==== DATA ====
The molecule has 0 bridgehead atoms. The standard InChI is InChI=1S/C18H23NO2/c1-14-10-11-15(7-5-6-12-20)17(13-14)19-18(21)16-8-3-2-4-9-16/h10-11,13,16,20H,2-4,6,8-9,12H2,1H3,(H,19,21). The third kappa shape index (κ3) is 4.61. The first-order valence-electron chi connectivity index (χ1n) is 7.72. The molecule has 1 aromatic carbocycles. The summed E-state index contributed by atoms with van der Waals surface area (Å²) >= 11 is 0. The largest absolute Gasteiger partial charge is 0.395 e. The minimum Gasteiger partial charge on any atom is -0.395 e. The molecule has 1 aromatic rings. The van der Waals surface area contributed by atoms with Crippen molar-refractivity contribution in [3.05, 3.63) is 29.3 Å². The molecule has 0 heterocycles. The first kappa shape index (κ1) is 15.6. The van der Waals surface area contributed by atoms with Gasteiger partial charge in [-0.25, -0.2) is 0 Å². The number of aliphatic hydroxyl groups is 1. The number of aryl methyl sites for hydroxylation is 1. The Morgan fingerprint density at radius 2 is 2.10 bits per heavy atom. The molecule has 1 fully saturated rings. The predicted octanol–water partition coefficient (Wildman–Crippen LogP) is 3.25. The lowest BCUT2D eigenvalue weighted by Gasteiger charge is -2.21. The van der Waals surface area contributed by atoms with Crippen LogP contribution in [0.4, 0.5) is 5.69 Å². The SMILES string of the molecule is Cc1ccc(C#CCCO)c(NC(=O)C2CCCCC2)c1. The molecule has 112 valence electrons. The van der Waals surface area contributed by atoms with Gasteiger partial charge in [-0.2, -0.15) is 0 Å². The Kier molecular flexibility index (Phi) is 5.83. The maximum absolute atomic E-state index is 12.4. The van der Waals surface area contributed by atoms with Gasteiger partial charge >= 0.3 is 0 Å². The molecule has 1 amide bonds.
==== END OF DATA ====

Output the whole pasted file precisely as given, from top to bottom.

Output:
The molecule has 0 bridgehead atoms. The standard InChI is InChI=1S/C18H23NO2/c1-14-10-11-15(7-5-6-12-20)17(13-14)19-18(21)16-8-3-2-4-9-16/h10-11,13,16,20H,2-4,6,8-9,12H2,1H3,(H,19,21). The third kappa shape index (κ3) is 4.61. The first-order valence-electron chi connectivity index (χ1n) is 7.72. The molecule has 1 aromatic carbocycles. The summed E-state index contributed by atoms with van der Waals surface area (Å²) >= 11 is 0. The largest absolute Gasteiger partial charge is 0.395 e. The minimum Gasteiger partial charge on any atom is -0.395 e. The molecule has 1 aromatic rings. The van der Waals surface area contributed by atoms with Crippen molar-refractivity contribution in [3.05, 3.63) is 29.3 Å². The molecule has 0 heterocycles. The first kappa shape index (κ1) is 15.6. The van der Waals surface area contributed by atoms with Gasteiger partial charge in [-0.25, -0.2) is 0 Å². The number of aliphatic hydroxyl groups is 1. The number of aryl methyl sites for hydroxylation is 1. The Morgan fingerprint density at radius 2 is 2.10 bits per heavy atom. The molecule has 1 fully saturated rings. The predicted octanol–water partition coefficient (Wildman–Crippen LogP) is 3.25. The lowest BCUT2D eigenvalue weighted by Gasteiger charge is -2.21. The van der Waals surface area contributed by atoms with Crippen LogP contribution in [0.4, 0.5) is 5.69 Å². The SMILES string of the molecule is Cc1ccc(C#CCCO)c(NC(=O)C2CCCCC2)c1. The molecule has 112 valence electrons. The van der Waals surface area contributed by atoms with Gasteiger partial charge in [-0.2, -0.15) is 0 Å². The Kier molecular flexibility index (Phi) is 5.83. The maximum absolute atomic E-state index is 12.4. The van der Waals surface area contributed by atoms with Gasteiger partial charge >= 0.3 is 0 Å². The molecule has 1 amide bonds.